According to United States Geological Survey (USGS), Wolfcamp Shale and overlying Bone Spring Formation in the Delaware Basin part of Texas and New Mexico's Permian Basin province contain a vast quantity of continuous oil and natural gas resources.
The state of Oklahoma’s energy and environment cabinet unveiled a new website this week that hosts scholarly articles and an interactive map of earthquake and injection well locations. The conclusion: the frequent earthquakes that have been hitting the state are mostly due to the underground disposal of billions of barrels of wastewater from oil and gas wells according to scientific consensus. This is a departure from years of official skepticism from the state government.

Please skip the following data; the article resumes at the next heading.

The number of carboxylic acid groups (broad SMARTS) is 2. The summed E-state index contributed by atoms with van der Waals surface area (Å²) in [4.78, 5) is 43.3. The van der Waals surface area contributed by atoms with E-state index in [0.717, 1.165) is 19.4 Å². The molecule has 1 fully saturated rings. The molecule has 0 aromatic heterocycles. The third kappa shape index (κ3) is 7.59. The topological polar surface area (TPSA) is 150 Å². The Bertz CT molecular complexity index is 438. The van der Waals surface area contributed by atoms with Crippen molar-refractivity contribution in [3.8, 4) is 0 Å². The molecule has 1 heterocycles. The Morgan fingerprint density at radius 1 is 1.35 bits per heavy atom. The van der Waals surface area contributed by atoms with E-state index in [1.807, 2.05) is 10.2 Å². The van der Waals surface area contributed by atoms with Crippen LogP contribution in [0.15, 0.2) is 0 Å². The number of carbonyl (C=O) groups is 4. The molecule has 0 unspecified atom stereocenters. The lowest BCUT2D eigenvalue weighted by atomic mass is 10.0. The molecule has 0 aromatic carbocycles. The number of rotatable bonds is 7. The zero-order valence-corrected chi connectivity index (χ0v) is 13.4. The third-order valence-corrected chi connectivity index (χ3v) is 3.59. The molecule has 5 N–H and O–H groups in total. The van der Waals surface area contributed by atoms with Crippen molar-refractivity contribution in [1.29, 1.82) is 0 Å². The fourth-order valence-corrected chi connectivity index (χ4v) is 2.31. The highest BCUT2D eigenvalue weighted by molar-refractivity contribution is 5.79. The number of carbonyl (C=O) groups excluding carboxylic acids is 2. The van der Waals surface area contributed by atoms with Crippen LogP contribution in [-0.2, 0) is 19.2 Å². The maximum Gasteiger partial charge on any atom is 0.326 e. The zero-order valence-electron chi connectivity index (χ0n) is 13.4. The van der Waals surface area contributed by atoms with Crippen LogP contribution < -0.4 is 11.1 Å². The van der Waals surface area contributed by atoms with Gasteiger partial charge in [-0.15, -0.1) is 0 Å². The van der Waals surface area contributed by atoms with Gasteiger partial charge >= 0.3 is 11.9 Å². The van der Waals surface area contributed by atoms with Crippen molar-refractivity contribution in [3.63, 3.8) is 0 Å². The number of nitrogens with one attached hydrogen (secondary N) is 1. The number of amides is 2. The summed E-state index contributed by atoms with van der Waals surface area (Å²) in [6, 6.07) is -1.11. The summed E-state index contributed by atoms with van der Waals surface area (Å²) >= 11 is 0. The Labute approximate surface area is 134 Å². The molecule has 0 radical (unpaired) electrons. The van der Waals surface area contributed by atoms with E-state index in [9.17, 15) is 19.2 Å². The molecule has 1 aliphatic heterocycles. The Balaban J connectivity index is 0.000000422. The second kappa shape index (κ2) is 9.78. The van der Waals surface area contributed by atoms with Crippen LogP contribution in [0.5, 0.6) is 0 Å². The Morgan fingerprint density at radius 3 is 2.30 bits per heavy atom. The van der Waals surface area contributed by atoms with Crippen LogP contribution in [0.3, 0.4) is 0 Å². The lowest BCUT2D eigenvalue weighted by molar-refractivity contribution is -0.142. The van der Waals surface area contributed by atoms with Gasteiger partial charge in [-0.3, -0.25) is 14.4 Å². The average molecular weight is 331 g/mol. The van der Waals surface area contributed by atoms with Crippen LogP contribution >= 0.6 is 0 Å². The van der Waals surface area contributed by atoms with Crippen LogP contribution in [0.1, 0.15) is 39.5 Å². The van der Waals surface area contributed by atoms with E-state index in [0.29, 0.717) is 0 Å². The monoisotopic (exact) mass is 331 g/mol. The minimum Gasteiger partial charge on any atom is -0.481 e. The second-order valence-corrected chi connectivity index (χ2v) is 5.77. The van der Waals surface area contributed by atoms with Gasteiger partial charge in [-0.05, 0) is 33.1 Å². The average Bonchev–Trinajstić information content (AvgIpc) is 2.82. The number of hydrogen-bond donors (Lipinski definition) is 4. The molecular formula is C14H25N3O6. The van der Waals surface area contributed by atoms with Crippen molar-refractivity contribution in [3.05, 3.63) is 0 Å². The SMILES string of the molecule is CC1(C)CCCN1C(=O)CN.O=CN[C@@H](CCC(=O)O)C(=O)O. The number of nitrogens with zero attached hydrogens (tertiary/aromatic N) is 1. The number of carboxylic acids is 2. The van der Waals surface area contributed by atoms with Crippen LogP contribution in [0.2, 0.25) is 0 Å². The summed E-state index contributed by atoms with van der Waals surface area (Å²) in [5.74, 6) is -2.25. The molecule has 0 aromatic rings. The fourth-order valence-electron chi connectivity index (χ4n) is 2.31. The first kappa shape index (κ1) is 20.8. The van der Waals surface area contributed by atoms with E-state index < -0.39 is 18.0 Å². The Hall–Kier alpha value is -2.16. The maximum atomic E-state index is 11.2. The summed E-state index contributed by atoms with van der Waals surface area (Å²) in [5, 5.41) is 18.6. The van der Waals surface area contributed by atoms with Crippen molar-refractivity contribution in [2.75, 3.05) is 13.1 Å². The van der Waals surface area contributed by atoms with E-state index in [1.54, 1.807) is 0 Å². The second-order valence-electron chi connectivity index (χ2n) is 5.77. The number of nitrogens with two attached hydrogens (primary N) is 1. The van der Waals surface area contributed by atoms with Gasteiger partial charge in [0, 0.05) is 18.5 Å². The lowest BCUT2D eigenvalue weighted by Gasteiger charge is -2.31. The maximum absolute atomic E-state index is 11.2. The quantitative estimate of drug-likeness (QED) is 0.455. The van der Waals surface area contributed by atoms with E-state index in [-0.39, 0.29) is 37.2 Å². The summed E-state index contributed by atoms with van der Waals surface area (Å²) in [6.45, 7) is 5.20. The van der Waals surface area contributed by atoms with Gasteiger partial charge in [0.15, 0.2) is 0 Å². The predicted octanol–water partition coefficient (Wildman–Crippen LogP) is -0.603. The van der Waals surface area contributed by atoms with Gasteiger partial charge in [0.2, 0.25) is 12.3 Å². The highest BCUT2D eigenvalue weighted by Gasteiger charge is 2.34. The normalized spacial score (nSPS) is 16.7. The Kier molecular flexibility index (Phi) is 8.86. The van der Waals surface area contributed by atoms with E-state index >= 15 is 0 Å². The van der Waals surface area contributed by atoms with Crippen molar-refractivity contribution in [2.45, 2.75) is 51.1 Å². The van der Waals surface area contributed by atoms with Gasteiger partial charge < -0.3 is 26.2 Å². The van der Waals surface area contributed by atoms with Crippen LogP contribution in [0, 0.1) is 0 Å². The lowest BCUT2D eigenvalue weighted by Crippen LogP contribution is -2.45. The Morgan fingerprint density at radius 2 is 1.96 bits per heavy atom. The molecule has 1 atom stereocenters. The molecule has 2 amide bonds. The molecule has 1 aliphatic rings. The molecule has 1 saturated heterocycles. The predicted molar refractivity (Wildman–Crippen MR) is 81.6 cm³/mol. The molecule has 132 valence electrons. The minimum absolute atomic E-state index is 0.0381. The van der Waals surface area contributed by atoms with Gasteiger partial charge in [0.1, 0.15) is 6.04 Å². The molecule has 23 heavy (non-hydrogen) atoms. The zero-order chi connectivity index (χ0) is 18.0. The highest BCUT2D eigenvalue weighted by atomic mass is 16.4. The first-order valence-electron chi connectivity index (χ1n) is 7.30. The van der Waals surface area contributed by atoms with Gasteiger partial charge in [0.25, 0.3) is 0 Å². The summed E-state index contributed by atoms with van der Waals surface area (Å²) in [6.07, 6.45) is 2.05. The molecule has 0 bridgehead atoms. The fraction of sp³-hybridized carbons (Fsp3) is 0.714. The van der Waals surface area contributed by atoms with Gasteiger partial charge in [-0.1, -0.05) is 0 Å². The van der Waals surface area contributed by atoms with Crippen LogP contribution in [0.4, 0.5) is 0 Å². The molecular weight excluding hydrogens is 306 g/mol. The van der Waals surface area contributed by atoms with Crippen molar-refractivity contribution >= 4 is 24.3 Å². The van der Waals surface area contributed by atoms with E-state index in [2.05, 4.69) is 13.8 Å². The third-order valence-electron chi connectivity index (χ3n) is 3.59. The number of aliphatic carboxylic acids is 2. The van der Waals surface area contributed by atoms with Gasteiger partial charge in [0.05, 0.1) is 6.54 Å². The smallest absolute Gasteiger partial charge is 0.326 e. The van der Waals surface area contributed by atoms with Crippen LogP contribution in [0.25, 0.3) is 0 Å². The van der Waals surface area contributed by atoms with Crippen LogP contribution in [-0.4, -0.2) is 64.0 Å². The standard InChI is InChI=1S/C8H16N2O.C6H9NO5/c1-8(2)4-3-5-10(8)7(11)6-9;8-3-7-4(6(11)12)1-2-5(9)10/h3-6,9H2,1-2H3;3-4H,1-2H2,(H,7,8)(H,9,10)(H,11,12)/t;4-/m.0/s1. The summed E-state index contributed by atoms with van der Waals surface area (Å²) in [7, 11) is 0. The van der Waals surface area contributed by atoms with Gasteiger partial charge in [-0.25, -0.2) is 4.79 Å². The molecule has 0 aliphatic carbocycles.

In total, 30 million barrels are planned to be exported via 15 wells. It is starting from the podium Alpha Prinos, which is connected to the rig Energean Force and from where will be held a total of four wells.
A series of earthquakes between 2008 and 2010 in the Raton Basin - along the southern Colorado and northern New Mexico border – was likely due to fluids pumped underground during oil and gas wastewater disposal, according to a new study by the University of Colorado Boulder.
According to the U.S. Geological Survey annual forecast on natural and human–induced seismic risk, Oklahoma and Kansas may experience serious ground shaking during 2017 due to the drilling activity of the oil and gas industry.